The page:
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Social Media: Blurring the lines between public and private

Thu 19 Jun 2014

This article first appeared in Employment Law Journal in June 2014.

We like to think our working and private lives are separate. A work/life balance is a work/life separation.

That separation used to be simple. After a hard day at work, with your boss on your back and the client a nightmare, you and your mates would set the world to rights over a few drinks. You called your boss every name under the sun, and the client too. You talked religion and politics. Next morning, with a nasty hangover, you went back to work, no harm done. You didn’t really hate your boss and the client wasn’t so bad.

Then came the Internet and social media. We love social media – over 50% of the adult UK population has a Facebook account – and it has in many ways changed the way we communicate socially.

The pub is now old hat. These days, you get home, pour a large glass of Pinot Grigio and go online. Your mates are on Facebook and you chat as if you are in the pub.

That’s fine, isn’t it? Facebook and Twitter are surely private. In our work/life separation, our personal social media accounts are on the private side of the equation. We can say what you like. Can’t we?


Use of social media platforms is widespread in the UK, with just over 31 million users of Facebook (reported at the end of December 2013) and 15 million users of Twitter (reported in September 2013). Other platforms such as Linkedin, Snapchat and audioboo are also becoming increasingly popular.

But employees can be fairly dismissed for comments they make on a social networking site, even if they access the site on their own personal computer or smartphone, outside working hours, and their profile page does not state where they work. The only real test is whether the conduct relates to their employment relationship with their employer.

There has been a series of employment tribunal decisions over the past few years dealing with social media and employees, particularly as a result of employees acting in a way which could bring their employer into disrepute, or which could damage its reputation. The Tribunal commented in Walters v Asda Stores Ltd [2008]:

The powerful medium of the internet poses challenges for employers and employees. It is a means of communication where the boundaries of what is acceptable are not always clear.

It is precisely because of this uncertainty and false sense of security (or privacy) that legal advisers should ensure employers have an effective social media policy. This needs to set out clearly, with examples, what behaviour outside work they consider is and is not acceptable, to ensure their reputation is protected.

Have a policy

The importance of having a policy is illustrated by Whitham v Club 24 t/a Ventura [2011]. In this case, the employee was a team leader for Skoda customer services (part of the Volkswagen group) and posted a comment on her Facebook page stating:

I think I work in a nursery and I do not mean working with plants.

There followed a conversation with friends over Facebook and two of the employee’s colleagues (who were her friends on Facebook) reported the conversation to management.

The employer was concerned about the detrimental impact of the employee’s comments on its relationship with Volkswagen. However, it could not identify a breach of the relevant sections of any social media or disciplinary policy and, instead, alleged that the conduct constituted a serious breach of confidence. To support this, it relied on a provision in the staff handbook which stated that employees must not disclose confidential information to third parties.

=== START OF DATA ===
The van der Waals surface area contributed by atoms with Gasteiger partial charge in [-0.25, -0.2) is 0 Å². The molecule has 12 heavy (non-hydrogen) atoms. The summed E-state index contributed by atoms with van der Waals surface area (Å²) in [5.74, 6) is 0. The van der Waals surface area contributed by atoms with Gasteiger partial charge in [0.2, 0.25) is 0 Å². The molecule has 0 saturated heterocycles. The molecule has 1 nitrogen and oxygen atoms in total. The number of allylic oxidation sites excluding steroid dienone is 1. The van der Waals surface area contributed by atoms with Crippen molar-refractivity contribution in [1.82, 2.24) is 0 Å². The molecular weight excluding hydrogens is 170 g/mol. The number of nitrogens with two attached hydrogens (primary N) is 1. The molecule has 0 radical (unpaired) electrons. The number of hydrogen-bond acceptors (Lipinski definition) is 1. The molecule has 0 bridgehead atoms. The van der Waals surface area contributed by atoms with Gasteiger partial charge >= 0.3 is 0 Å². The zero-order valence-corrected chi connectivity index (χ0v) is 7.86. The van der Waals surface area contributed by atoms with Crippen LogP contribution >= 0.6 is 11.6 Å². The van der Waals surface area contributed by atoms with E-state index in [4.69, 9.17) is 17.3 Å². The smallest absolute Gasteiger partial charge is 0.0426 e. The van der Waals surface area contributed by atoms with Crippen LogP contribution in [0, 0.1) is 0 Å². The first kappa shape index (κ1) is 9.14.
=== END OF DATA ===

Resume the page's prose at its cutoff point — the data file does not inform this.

However, the tribunal found that there was no breach of confidence and the employer was enforcing the wrong category of misconduct. If the employer had had an effective social media policy, the case might have ended very differently.  

Bring the policy to employees’ attention

An argument often raised by employees is that they were not aware or made aware of the contents of a policy. Employees should therefore be asked to sign the social media policy, confirming that they have fully read and understood it. Employers should also be advised to hold induction training where they draw their policies to employees’ attention. Employees cannot then run the defence that they did not know, or were never told, about the policy.

In Crisp v Apple Retail (UK) Ltd [2011], the tribunal upheld a dismissal as fair. It accepted that the employee’s negative comments on social media about his work and Apple products was a:

...very serious issue for the Respondent, in light of the great importance of image to the company, and so they were entitled to treat this as a gross misconduct issue.

This followed evidence that Apple gave intensive induction training to new recruits on protecting the company’s image. The training explained that employees should be mindful about how they present themselves and the company in public, including in online social networks and blogs.

It’s my right

If an employee is disciplined or dismissed for comments made through social media, they may argue that this is in breach of Article 8 (the right to privacy) and Article 10 (the right to freedom of expression) of the European Convention of Human Rights. Unless the employer is a public authority, these rights cannot be directly enforced. However, under s3 of the Human Rights Act 1998, tribunals must, so far as it is possible, read and give effect to UK legislation in a way which is compatible with the rights laid down in the European Convention.

In determining whether a dismissal is fair under s98 of the Employment Rights Act 1996, tribunals have to interpret the section in a manner that is consistent with Convention rights.

In a number of social media cases, the right to privacy has not been triggered, even where:

  • the comments have been made outside working hours;
  • the employee’s profile page does not mention the employer; and
  • the employee has set the privacy settings so that only their friends have access to their page.

In Crisp, the tribunal considered the right to respect for private and family life under Article 8. It noted that although the employee’s Facebook page was ‘private’, the nature of the site and the Internet generally is that a person’s comments can very easily be forwarded onto others. The employee therefore had no control over how his comments might be copied and passed on. The tribunal found that he had no reasonable expectation that information on social media would be private, so the right to privacy was not triggered.

Employers would be well advised to warn employees to treat comments made on social media sites as public rather than private. Employers may also want to state that employees should include no mention of the organisation’s name or anything associated with it, for example its logo, on their profile page or in any comments.

Set out appropriate grievance procedures